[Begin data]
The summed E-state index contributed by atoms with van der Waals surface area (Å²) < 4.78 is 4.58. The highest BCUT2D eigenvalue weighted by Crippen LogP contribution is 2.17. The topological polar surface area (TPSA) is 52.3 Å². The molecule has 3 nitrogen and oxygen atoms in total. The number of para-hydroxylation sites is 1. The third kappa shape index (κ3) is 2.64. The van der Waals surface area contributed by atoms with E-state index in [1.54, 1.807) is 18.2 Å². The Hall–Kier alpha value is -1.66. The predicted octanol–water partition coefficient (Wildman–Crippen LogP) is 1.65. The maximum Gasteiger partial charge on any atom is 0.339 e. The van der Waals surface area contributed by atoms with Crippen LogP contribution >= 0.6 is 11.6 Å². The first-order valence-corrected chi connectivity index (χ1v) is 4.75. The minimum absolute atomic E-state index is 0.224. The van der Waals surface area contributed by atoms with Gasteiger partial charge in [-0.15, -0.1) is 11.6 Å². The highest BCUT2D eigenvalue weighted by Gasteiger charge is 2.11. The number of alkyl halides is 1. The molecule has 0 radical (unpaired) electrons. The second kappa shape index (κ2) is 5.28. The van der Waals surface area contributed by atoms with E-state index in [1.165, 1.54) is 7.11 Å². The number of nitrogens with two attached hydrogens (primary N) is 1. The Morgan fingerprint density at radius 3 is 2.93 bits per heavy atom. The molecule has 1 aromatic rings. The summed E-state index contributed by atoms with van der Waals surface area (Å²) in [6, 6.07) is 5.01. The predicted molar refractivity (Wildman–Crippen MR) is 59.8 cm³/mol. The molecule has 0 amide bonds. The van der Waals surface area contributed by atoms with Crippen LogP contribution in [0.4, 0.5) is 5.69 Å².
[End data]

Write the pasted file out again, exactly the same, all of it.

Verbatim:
The summed E-state index contributed by atoms with van der Waals surface area (Å²) < 4.78 is 4.58. The highest BCUT2D eigenvalue weighted by Crippen LogP contribution is 2.17. The topological polar surface area (TPSA) is 52.3 Å². The molecule has 3 nitrogen and oxygen atoms in total. The number of para-hydroxylation sites is 1. The third kappa shape index (κ3) is 2.64. The van der Waals surface area contributed by atoms with E-state index in [1.54, 1.807) is 18.2 Å². The Hall–Kier alpha value is -1.66. The predicted octanol–water partition coefficient (Wildman–Crippen LogP) is 1.65. The maximum Gasteiger partial charge on any atom is 0.339 e. The van der Waals surface area contributed by atoms with Crippen LogP contribution >= 0.6 is 11.6 Å². The first-order valence-corrected chi connectivity index (χ1v) is 4.75. The minimum absolute atomic E-state index is 0.224. The van der Waals surface area contributed by atoms with Gasteiger partial charge in [-0.15, -0.1) is 11.6 Å². The highest BCUT2D eigenvalue weighted by Gasteiger charge is 2.11. The number of alkyl halides is 1. The molecule has 0 radical (unpaired) electrons. The second kappa shape index (κ2) is 5.28. The van der Waals surface area contributed by atoms with E-state index in [1.165, 1.54) is 7.11 Å². The number of nitrogens with two attached hydrogens (primary N) is 1. The Morgan fingerprint density at radius 3 is 2.93 bits per heavy atom. The molecule has 1 aromatic rings. The summed E-state index contributed by atoms with van der Waals surface area (Å²) in [6, 6.07) is 5.01. The predicted molar refractivity (Wildman–Crippen MR) is 59.8 cm³/mol. The molecule has 0 amide bonds. The van der Waals surface area contributed by atoms with Crippen LogP contribution in [0.4, 0.5) is 5.69 Å².